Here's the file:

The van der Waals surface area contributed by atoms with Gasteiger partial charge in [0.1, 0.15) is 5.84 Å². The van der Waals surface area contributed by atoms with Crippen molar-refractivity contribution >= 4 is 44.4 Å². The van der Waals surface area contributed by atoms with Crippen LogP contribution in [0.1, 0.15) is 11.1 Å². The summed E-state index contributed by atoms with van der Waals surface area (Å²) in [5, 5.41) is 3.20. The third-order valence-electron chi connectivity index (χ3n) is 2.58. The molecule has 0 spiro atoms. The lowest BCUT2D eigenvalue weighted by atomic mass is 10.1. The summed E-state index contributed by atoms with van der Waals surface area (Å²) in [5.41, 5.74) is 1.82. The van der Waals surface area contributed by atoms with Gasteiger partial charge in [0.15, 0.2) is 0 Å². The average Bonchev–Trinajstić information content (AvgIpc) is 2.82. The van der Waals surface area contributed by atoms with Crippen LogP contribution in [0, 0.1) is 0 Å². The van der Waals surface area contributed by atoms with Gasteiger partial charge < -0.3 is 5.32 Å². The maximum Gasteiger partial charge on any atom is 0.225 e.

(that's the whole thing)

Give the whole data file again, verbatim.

The van der Waals surface area contributed by atoms with Gasteiger partial charge in [0.1, 0.15) is 5.84 Å². The van der Waals surface area contributed by atoms with Crippen molar-refractivity contribution >= 4 is 44.4 Å². The van der Waals surface area contributed by atoms with Crippen LogP contribution in [0.1, 0.15) is 11.1 Å². The summed E-state index contributed by atoms with van der Waals surface area (Å²) in [5, 5.41) is 3.20. The third-order valence-electron chi connectivity index (χ3n) is 2.58. The molecule has 0 spiro atoms. The lowest BCUT2D eigenvalue weighted by atomic mass is 10.1. The summed E-state index contributed by atoms with van der Waals surface area (Å²) in [5.41, 5.74) is 1.82. The van der Waals surface area contributed by atoms with Gasteiger partial charge in [0.15, 0.2) is 0 Å². The average Bonchev–Trinajstić information content (AvgIpc) is 2.82. The van der Waals surface area contributed by atoms with Crippen LogP contribution in [0, 0.1) is 0 Å². The van der Waals surface area contributed by atoms with Gasteiger partial charge < -0.3 is 5.32 Å². The maximum Gasteiger partial charge on any atom is 0.225 e.